LONDON - Britain's double Olympic champion Mo Farah missed two drug tests in the run-up to the 2012 London Games, the Daily Mail reported yesterday.
The story comes at an awkward time for the 32-year-old following recent doping allegations against his coach, Alberto Salazar.
Farah backed out of a meeting in Birmingham this month in the wake of accusations made against Salazar and Galen Rupp, Farah's American training partner.
The two men have denied the claims while Farah has not been accused of doing anything illegal.
However, the Mail said the Olympic 5,000m and 10,000m champion had put his participation at the Games in jeopardy by missing two tests around the time he started training under Salazar in February 2011.
UK Anti-Doping (Ukad) rules state an athlete who misses three tests in any 12-month period (reduced from 18 months since 2013) can face a ban of up to four years.
Britain's Christine Ohuruogu was suspended for 12 months in 2006 after missing three tests and falling foul of the World Anti-Doping Agency's "whereabouts" system, which forces athletes to select an exact location for one hour every day in case they are needed for testing.
According to the Mail, Farah's first missed test appears to have occurred in early 2010, several months before he joined Salazar.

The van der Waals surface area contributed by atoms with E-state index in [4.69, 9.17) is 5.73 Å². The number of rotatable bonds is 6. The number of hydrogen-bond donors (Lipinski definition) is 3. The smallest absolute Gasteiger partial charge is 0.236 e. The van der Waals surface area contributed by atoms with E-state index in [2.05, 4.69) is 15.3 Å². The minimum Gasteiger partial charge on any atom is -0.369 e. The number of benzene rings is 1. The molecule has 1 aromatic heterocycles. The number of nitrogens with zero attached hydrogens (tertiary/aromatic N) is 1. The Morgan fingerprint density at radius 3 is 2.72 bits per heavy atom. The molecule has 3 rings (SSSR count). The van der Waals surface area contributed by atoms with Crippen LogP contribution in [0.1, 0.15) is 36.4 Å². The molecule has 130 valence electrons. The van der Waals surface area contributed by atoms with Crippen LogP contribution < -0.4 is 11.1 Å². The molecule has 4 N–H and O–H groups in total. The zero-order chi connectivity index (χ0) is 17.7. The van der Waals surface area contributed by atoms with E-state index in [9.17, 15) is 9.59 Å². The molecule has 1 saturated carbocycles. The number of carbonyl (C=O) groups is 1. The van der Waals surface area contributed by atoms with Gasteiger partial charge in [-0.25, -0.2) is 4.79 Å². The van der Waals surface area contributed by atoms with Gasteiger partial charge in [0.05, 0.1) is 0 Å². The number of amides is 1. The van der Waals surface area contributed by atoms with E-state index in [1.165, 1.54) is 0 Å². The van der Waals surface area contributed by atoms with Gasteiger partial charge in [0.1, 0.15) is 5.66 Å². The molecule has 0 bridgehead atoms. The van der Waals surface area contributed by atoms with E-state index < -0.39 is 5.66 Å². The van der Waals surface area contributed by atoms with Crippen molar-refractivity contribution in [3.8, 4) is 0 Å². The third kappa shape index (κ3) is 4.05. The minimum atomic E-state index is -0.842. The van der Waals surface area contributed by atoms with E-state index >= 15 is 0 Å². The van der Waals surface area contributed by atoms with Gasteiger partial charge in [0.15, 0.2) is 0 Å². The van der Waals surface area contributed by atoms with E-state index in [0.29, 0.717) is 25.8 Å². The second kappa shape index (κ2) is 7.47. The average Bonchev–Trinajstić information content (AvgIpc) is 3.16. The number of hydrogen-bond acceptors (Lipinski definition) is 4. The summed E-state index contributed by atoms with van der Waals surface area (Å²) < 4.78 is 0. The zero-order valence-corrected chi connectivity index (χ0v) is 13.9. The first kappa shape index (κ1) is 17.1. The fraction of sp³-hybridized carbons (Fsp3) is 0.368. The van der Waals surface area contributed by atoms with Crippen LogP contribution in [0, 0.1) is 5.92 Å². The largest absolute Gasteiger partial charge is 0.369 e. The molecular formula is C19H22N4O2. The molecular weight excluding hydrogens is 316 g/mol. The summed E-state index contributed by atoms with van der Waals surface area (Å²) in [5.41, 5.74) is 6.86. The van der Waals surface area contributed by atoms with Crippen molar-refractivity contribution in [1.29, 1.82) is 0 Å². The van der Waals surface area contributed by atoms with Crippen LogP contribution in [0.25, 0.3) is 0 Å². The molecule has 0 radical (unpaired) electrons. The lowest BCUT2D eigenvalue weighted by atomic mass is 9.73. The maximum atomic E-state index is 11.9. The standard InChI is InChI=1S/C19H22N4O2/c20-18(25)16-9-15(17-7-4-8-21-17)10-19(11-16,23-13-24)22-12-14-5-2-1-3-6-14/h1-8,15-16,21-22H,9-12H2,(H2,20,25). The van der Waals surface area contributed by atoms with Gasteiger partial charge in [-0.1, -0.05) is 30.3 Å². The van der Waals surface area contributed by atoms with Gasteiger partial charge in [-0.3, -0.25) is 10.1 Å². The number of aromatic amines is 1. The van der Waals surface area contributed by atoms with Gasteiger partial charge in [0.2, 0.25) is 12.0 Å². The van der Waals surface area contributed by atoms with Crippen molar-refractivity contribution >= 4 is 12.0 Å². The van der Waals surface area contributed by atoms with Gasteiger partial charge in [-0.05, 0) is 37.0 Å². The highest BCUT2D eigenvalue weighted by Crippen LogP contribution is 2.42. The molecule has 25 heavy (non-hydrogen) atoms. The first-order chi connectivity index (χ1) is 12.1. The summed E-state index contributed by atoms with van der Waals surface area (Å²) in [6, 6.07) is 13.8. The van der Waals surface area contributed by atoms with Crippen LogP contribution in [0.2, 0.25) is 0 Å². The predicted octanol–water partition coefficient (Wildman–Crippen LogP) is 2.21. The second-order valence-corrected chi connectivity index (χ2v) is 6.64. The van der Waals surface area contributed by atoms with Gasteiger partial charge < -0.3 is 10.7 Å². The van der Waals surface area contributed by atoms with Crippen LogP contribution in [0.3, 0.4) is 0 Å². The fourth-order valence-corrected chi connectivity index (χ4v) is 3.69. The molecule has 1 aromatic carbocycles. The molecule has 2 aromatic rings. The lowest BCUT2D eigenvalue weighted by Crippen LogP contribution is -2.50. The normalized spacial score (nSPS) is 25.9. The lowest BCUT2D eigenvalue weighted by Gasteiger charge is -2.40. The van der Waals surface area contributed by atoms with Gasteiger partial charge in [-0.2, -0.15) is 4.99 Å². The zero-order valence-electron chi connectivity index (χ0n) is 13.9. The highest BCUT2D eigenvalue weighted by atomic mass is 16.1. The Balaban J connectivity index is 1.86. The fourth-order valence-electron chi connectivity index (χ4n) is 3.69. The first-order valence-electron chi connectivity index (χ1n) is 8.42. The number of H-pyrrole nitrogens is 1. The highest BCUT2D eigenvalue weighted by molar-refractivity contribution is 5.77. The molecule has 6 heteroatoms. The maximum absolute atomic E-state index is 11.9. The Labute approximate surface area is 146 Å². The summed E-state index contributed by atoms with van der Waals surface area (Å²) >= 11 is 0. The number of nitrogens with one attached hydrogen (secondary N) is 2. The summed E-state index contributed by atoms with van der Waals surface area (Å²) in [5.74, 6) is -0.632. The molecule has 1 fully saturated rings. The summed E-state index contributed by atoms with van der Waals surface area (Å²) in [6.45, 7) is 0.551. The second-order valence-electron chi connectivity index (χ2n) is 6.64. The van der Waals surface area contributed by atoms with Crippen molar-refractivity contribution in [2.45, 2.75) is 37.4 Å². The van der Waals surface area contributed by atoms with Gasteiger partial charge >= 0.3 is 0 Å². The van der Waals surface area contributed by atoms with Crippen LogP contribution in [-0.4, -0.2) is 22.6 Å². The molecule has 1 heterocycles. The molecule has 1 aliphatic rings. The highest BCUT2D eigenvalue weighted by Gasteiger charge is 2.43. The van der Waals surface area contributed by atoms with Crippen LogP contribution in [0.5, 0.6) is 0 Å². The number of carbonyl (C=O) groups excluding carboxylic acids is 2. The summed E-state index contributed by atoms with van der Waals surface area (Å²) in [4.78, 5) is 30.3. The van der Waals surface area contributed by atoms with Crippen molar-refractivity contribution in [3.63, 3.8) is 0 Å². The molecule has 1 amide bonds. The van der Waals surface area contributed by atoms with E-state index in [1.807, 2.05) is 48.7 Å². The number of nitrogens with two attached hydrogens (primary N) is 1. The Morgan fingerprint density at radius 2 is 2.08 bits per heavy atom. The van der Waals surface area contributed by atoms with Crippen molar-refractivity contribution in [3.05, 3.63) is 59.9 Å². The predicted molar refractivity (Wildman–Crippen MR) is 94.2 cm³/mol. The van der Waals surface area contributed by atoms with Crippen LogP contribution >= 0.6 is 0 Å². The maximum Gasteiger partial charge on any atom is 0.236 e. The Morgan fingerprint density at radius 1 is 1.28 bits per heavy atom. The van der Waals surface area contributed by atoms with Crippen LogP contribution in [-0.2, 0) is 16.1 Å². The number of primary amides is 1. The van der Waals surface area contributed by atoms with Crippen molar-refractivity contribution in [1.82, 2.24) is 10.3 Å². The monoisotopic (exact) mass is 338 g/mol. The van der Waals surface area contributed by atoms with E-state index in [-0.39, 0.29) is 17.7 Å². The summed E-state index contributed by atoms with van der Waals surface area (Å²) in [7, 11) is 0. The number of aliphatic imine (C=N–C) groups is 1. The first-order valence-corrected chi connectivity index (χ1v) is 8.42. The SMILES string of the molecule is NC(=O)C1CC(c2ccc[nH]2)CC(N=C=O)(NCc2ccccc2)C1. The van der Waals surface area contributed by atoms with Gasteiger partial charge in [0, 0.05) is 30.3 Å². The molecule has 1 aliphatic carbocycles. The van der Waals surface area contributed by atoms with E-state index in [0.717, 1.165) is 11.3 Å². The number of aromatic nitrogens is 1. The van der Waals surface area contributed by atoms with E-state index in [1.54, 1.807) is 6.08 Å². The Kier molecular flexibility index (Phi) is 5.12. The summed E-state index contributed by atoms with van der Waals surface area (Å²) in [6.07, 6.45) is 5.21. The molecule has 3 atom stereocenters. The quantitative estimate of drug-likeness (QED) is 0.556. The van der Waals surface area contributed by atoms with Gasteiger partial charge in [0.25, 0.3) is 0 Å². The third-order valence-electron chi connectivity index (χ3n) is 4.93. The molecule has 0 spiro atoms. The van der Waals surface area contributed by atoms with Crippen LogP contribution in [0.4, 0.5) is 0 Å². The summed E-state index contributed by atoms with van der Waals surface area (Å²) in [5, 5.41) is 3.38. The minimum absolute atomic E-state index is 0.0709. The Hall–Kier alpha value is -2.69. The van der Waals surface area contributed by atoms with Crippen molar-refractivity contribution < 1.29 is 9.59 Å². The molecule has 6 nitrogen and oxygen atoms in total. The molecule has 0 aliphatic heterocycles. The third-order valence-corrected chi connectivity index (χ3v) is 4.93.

It was also six months before he broke David Moorcroft's 28-year-old 5,000m record and became the first Briton to complete the distance in under 13 minutes.
But the second missed test appears to have been scheduled once Farah had started working with Salazar. It should have taken place at Farah's home in Teddington, London, but the athlete appealed to Ukad, claiming that he did not hear his doorbell.
The Mail, citing correspondence it had seen between lawyers, Farah and Salazar, made clear the Somali-born athlete's concerns about a suspension.
The British newspaper added that Salazar had warned Farah on May 11 of that year: "If you miss another test, they will hang you."
Salazar, under whose guidance Farah has won five global titles over 5,000m and 10,000m, is head coach at the prestigious Nike Oregon Project in Portland and an "unpaid consultant" for UK Athletics, which has launched a review into the American's relationship with the governing body and Farah.
Farah has said he intends to stand by his coach unless he is proven to have done wrong.
Wednesday saw the three-time world champion announce he would compete in next week's Diamond League meeting in Monaco, which will be the first time he has run competitively since the allegations against Salazar were aired in a BBC documentary.